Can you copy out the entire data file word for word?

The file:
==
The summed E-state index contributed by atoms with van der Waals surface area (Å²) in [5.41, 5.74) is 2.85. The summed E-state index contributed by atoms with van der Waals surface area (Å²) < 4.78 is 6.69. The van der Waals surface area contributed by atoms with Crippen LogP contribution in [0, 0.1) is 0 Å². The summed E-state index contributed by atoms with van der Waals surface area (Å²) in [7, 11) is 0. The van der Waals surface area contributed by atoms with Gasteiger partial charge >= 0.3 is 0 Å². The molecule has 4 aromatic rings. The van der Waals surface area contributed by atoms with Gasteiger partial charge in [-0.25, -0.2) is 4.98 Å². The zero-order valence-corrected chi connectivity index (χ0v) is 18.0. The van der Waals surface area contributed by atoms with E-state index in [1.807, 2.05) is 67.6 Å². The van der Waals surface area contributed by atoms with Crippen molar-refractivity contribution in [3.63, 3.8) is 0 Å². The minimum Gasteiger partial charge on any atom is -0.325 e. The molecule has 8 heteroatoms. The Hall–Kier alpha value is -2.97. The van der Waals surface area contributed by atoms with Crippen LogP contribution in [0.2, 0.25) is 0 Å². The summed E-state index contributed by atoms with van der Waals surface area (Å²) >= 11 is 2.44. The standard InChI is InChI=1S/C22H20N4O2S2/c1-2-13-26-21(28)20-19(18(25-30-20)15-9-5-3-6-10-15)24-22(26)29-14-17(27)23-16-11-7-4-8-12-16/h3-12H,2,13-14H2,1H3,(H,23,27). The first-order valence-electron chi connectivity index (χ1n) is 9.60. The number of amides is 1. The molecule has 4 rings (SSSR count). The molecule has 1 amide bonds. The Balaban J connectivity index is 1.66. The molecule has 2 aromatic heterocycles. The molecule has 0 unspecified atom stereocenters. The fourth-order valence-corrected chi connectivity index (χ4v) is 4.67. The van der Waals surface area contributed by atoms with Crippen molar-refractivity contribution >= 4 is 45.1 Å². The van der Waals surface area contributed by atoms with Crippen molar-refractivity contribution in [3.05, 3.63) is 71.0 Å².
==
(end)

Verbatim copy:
The summed E-state index contributed by atoms with van der Waals surface area (Å²) in [5.41, 5.74) is 2.85. The summed E-state index contributed by atoms with van der Waals surface area (Å²) < 4.78 is 6.69. The van der Waals surface area contributed by atoms with Crippen LogP contribution in [0, 0.1) is 0 Å². The summed E-state index contributed by atoms with van der Waals surface area (Å²) in [7, 11) is 0. The van der Waals surface area contributed by atoms with Gasteiger partial charge >= 0.3 is 0 Å². The molecule has 4 aromatic rings. The van der Waals surface area contributed by atoms with Gasteiger partial charge in [-0.25, -0.2) is 4.98 Å². The zero-order valence-corrected chi connectivity index (χ0v) is 18.0. The van der Waals surface area contributed by atoms with E-state index in [1.807, 2.05) is 67.6 Å². The van der Waals surface area contributed by atoms with Crippen molar-refractivity contribution in [3.63, 3.8) is 0 Å². The minimum Gasteiger partial charge on any atom is -0.325 e. The molecule has 8 heteroatoms. The Hall–Kier alpha value is -2.97. The van der Waals surface area contributed by atoms with Crippen LogP contribution in [0.2, 0.25) is 0 Å². The summed E-state index contributed by atoms with van der Waals surface area (Å²) >= 11 is 2.44. The standard InChI is InChI=1S/C22H20N4O2S2/c1-2-13-26-21(28)20-19(18(25-30-20)15-9-5-3-6-10-15)24-22(26)29-14-17(27)23-16-11-7-4-8-12-16/h3-12H,2,13-14H2,1H3,(H,23,27). The first-order valence-electron chi connectivity index (χ1n) is 9.60. The number of amides is 1. The molecule has 4 rings (SSSR count). The molecule has 1 amide bonds. The Balaban J connectivity index is 1.66. The molecule has 2 aromatic heterocycles. The molecule has 0 unspecified atom stereocenters. The fourth-order valence-corrected chi connectivity index (χ4v) is 4.67. The van der Waals surface area contributed by atoms with Crippen molar-refractivity contribution >= 4 is 45.1 Å². The van der Waals surface area contributed by atoms with Crippen molar-refractivity contribution in [3.05, 3.63) is 71.0 Å².